It was the 70s when prog rock / surf band Tamam Shud last played some of their tripped-out live shows on the Gold Coast, but most will recall them for the timeless tracks they contributed to Australian surf film classics, Evolution, Hot Generation and the seminal Morning of the Earth. Pioneers of the genre in Australia, they initially shrugged off the label, before succumbing when it became all too clear.
Australian pop-weekly mag Go-Set at the time stated “The Shud are a surfing band.
“Now that their LP is selling faster than CBS can press it, they have stopped denying this fact.”
Internal conflicts and lineup changes saw a shift in the band’s sound and dynamic, with a more experimental approach taken, and many genres covered. By 1971 the group was touring Australia with a more rock vibe, but by 1972 the years of hard work had taken their toll, with band members wishing to go in different directions.
Reformations and break ups continued throughout the 90s and early 2000’s, until finally in 2016 Tamam Shud released a new album Eight Years of Moonlight. With this release is an opportunity to celebrate their latest recording.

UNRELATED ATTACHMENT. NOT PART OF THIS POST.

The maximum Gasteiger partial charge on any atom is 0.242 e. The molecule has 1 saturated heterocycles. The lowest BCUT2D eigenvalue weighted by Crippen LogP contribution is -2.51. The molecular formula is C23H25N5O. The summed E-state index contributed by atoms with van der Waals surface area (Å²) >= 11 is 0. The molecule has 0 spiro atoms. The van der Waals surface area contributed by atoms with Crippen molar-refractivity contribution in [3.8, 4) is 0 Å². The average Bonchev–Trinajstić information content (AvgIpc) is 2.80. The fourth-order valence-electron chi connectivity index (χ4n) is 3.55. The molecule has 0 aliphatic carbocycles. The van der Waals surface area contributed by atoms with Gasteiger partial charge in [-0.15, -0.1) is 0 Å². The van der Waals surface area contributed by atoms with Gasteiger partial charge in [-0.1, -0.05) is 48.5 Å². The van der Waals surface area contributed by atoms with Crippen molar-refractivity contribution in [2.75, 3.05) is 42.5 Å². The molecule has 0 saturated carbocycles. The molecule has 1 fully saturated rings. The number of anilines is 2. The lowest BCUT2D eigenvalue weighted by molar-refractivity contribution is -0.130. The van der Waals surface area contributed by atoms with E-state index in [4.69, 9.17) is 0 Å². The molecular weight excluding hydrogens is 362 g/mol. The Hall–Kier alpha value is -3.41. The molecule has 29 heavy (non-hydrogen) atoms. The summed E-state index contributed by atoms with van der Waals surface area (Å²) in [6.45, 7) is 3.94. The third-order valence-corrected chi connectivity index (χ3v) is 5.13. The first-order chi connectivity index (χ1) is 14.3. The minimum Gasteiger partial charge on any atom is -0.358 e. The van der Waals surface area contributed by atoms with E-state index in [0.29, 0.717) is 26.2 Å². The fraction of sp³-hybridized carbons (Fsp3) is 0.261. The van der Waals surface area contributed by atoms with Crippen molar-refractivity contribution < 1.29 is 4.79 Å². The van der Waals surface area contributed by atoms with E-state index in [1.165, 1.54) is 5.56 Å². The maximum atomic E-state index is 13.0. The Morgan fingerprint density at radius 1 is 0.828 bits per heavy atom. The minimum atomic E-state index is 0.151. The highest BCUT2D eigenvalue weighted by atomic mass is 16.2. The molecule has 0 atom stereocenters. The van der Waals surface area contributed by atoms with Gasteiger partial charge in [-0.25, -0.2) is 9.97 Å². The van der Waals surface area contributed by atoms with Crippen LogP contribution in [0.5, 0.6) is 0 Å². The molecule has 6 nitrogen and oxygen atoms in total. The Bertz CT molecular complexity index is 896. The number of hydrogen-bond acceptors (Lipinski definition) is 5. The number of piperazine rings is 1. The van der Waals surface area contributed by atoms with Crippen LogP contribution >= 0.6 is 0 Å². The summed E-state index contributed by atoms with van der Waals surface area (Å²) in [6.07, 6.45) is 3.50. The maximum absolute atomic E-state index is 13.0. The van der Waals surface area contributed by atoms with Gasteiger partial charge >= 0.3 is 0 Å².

“It starts with some surf-sounding stuff, but quickly goes into a tougher, almost punk sound,” describes guitarist Tim Gaze.
“It’s all guitars, bass and drums.”
As for band leader Lindsay Bjerre, he simply states “I haven’t changed – there’s still some pretty weird shit going on the songs I’m writing now!”
Andrew Kidman has been busy working on visual projections for Tamam Shud’s live shows with some ‘lost’ footage from the Albe Falzon archives along with some classic period visuals from the era.
Tamam Shud play The Great Northern in Byron on Thursday 16 March and the afternoon of Sunday 19 March at Soundlounge, Currumbin.